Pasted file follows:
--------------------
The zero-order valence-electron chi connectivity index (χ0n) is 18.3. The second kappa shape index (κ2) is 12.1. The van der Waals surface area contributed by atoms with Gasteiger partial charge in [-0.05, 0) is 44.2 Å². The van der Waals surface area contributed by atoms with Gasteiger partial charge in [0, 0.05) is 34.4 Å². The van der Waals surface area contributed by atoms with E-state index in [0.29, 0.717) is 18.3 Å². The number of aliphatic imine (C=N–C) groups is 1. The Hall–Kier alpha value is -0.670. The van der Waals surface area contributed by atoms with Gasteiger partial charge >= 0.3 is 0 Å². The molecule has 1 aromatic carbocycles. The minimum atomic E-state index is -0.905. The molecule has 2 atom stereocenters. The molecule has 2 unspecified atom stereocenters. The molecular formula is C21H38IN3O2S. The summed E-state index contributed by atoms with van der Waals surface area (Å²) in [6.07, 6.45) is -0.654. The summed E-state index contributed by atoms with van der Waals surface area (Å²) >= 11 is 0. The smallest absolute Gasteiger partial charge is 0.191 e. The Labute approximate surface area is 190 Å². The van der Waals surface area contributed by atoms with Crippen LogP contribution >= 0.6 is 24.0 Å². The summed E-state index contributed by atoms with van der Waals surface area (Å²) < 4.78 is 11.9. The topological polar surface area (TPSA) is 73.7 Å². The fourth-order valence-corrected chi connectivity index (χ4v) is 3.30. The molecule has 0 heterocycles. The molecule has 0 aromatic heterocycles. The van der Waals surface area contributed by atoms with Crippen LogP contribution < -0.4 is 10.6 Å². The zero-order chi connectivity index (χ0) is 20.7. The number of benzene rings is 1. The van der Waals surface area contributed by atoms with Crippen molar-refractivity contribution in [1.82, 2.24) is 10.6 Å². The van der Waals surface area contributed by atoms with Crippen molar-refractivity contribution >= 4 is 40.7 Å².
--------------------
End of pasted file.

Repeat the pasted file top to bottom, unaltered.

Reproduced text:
The zero-order valence-electron chi connectivity index (χ0n) is 18.3. The second kappa shape index (κ2) is 12.1. The van der Waals surface area contributed by atoms with Gasteiger partial charge in [-0.05, 0) is 44.2 Å². The van der Waals surface area contributed by atoms with Gasteiger partial charge in [0, 0.05) is 34.4 Å². The van der Waals surface area contributed by atoms with E-state index in [0.29, 0.717) is 18.3 Å². The number of aliphatic imine (C=N–C) groups is 1. The Hall–Kier alpha value is -0.670. The van der Waals surface area contributed by atoms with Gasteiger partial charge >= 0.3 is 0 Å². The molecule has 1 aromatic carbocycles. The minimum atomic E-state index is -0.905. The molecule has 2 atom stereocenters. The molecule has 2 unspecified atom stereocenters. The molecular formula is C21H38IN3O2S. The summed E-state index contributed by atoms with van der Waals surface area (Å²) in [6.07, 6.45) is -0.654. The summed E-state index contributed by atoms with van der Waals surface area (Å²) >= 11 is 0. The smallest absolute Gasteiger partial charge is 0.191 e. The Labute approximate surface area is 190 Å². The van der Waals surface area contributed by atoms with Crippen LogP contribution >= 0.6 is 24.0 Å². The summed E-state index contributed by atoms with van der Waals surface area (Å²) < 4.78 is 11.9. The topological polar surface area (TPSA) is 73.7 Å². The fourth-order valence-corrected chi connectivity index (χ4v) is 3.30. The molecule has 0 heterocycles. The molecule has 0 aromatic heterocycles. The van der Waals surface area contributed by atoms with Crippen LogP contribution < -0.4 is 10.6 Å². The zero-order chi connectivity index (χ0) is 20.7. The number of benzene rings is 1. The van der Waals surface area contributed by atoms with Crippen molar-refractivity contribution in [1.82, 2.24) is 10.6 Å². The van der Waals surface area contributed by atoms with Crippen molar-refractivity contribution >= 4 is 40.7 Å².